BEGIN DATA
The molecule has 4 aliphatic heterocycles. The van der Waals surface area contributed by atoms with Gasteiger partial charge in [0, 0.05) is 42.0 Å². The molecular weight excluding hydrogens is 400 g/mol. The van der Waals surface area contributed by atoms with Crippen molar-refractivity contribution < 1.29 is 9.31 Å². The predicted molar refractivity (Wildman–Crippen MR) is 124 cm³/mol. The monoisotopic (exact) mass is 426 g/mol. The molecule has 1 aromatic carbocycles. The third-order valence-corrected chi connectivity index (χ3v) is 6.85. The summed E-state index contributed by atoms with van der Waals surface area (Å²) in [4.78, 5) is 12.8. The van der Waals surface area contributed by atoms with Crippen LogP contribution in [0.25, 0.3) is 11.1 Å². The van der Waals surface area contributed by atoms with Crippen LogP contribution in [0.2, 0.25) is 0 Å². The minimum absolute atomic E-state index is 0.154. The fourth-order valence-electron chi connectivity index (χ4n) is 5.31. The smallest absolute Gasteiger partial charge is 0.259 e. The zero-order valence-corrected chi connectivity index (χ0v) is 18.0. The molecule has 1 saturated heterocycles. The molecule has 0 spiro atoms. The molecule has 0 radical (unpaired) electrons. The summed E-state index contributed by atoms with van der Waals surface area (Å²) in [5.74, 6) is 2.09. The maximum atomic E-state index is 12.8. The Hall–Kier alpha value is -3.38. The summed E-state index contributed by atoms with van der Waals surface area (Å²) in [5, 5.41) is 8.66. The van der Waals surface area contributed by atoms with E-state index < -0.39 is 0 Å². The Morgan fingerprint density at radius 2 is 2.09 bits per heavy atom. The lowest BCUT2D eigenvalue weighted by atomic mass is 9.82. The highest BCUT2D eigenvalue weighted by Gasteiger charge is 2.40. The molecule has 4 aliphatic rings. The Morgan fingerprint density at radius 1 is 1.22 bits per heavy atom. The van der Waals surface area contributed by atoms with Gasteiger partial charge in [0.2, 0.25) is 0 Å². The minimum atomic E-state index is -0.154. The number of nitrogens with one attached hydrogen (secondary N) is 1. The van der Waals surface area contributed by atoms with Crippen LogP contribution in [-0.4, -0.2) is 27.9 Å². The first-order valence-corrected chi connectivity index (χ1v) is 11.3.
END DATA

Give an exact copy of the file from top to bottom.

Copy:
The molecule has 4 aliphatic heterocycles. The van der Waals surface area contributed by atoms with Gasteiger partial charge in [0, 0.05) is 42.0 Å². The molecular weight excluding hydrogens is 400 g/mol. The van der Waals surface area contributed by atoms with Crippen molar-refractivity contribution < 1.29 is 9.31 Å². The predicted molar refractivity (Wildman–Crippen MR) is 124 cm³/mol. The monoisotopic (exact) mass is 426 g/mol. The molecule has 1 aromatic carbocycles. The third-order valence-corrected chi connectivity index (χ3v) is 6.85. The summed E-state index contributed by atoms with van der Waals surface area (Å²) in [4.78, 5) is 12.8. The van der Waals surface area contributed by atoms with Crippen LogP contribution in [0.25, 0.3) is 11.1 Å². The van der Waals surface area contributed by atoms with Crippen LogP contribution in [0.2, 0.25) is 0 Å². The minimum absolute atomic E-state index is 0.154. The fourth-order valence-electron chi connectivity index (χ4n) is 5.31. The smallest absolute Gasteiger partial charge is 0.259 e. The zero-order valence-corrected chi connectivity index (χ0v) is 18.0. The molecule has 1 saturated heterocycles. The molecule has 0 spiro atoms. The molecule has 0 radical (unpaired) electrons. The summed E-state index contributed by atoms with van der Waals surface area (Å²) in [5.74, 6) is 2.09. The maximum atomic E-state index is 12.8. The Hall–Kier alpha value is -3.38. The summed E-state index contributed by atoms with van der Waals surface area (Å²) in [5, 5.41) is 8.66. The van der Waals surface area contributed by atoms with E-state index < -0.39 is 0 Å². The Morgan fingerprint density at radius 2 is 2.09 bits per heavy atom. The lowest BCUT2D eigenvalue weighted by atomic mass is 9.82. The highest BCUT2D eigenvalue weighted by Gasteiger charge is 2.40. The molecule has 4 aliphatic rings. The Morgan fingerprint density at radius 1 is 1.22 bits per heavy atom. The van der Waals surface area contributed by atoms with Gasteiger partial charge in [0.2, 0.25) is 0 Å². The minimum atomic E-state index is -0.154. The number of nitrogens with one attached hydrogen (secondary N) is 1. The van der Waals surface area contributed by atoms with Crippen LogP contribution in [-0.4, -0.2) is 27.9 Å². The first-order valence-corrected chi connectivity index (χ1v) is 11.3.